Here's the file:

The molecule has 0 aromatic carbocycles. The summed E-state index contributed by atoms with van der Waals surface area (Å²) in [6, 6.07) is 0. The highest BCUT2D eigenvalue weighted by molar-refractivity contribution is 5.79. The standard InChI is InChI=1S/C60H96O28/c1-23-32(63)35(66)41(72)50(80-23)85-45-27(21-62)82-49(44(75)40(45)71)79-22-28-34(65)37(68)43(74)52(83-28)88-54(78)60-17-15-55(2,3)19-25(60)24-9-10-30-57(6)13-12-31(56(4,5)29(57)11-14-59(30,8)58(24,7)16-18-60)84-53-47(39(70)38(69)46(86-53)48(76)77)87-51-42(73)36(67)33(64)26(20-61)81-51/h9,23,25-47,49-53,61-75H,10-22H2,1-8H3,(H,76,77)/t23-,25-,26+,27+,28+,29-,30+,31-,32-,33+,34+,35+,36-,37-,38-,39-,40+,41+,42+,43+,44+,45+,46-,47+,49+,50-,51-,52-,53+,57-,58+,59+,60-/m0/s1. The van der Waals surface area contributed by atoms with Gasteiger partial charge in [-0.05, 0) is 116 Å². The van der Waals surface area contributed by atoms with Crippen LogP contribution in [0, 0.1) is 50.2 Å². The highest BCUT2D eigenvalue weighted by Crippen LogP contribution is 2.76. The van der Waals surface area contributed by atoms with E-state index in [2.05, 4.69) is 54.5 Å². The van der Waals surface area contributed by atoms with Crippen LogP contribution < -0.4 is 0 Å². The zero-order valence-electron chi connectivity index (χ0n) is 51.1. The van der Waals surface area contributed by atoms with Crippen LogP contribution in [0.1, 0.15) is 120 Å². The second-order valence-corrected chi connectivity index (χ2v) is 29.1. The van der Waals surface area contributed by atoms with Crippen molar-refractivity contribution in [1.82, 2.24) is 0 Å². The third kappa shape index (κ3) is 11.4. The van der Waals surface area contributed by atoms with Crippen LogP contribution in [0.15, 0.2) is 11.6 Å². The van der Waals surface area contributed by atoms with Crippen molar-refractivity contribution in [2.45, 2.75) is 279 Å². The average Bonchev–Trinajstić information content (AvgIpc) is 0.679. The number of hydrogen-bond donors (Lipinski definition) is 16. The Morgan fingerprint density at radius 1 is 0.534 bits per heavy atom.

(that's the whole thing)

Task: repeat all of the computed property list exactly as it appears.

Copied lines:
The molecule has 0 aromatic carbocycles. The summed E-state index contributed by atoms with van der Waals surface area (Å²) in [6, 6.07) is 0. The highest BCUT2D eigenvalue weighted by molar-refractivity contribution is 5.79. The standard InChI is InChI=1S/C60H96O28/c1-23-32(63)35(66)41(72)50(80-23)85-45-27(21-62)82-49(44(75)40(45)71)79-22-28-34(65)37(68)43(74)52(83-28)88-54(78)60-17-15-55(2,3)19-25(60)24-9-10-30-57(6)13-12-31(56(4,5)29(57)11-14-59(30,8)58(24,7)16-18-60)84-53-47(39(70)38(69)46(86-53)48(76)77)87-51-42(73)36(67)33(64)26(20-61)81-51/h9,23,25-47,49-53,61-75H,10-22H2,1-8H3,(H,76,77)/t23-,25-,26+,27+,28+,29-,30+,31-,32-,33+,34+,35+,36-,37-,38-,39-,40+,41+,42+,43+,44+,45+,46-,47+,49+,50-,51-,52-,53+,57-,58+,59+,60-/m0/s1. The van der Waals surface area contributed by atoms with Gasteiger partial charge in [-0.05, 0) is 116 Å². The van der Waals surface area contributed by atoms with Crippen LogP contribution in [0, 0.1) is 50.2 Å². The highest BCUT2D eigenvalue weighted by Crippen LogP contribution is 2.76. The van der Waals surface area contributed by atoms with E-state index in [2.05, 4.69) is 54.5 Å². The van der Waals surface area contributed by atoms with Crippen LogP contribution < -0.4 is 0 Å². The zero-order valence-electron chi connectivity index (χ0n) is 51.1. The van der Waals surface area contributed by atoms with Crippen LogP contribution in [0.1, 0.15) is 120 Å². The second-order valence-corrected chi connectivity index (χ2v) is 29.1. The van der Waals surface area contributed by atoms with Crippen molar-refractivity contribution in [1.82, 2.24) is 0 Å². The third kappa shape index (κ3) is 11.4. The van der Waals surface area contributed by atoms with Crippen LogP contribution in [0.15, 0.2) is 11.6 Å². The van der Waals surface area contributed by atoms with Crippen molar-refractivity contribution in [2.45, 2.75) is 279 Å². The average Bonchev–Trinajstić information content (AvgIpc) is 0.679. The number of hydrogen-bond donors (Lipinski definition) is 16. The Morgan fingerprint density at radius 1 is 0.534 bits per heavy atom.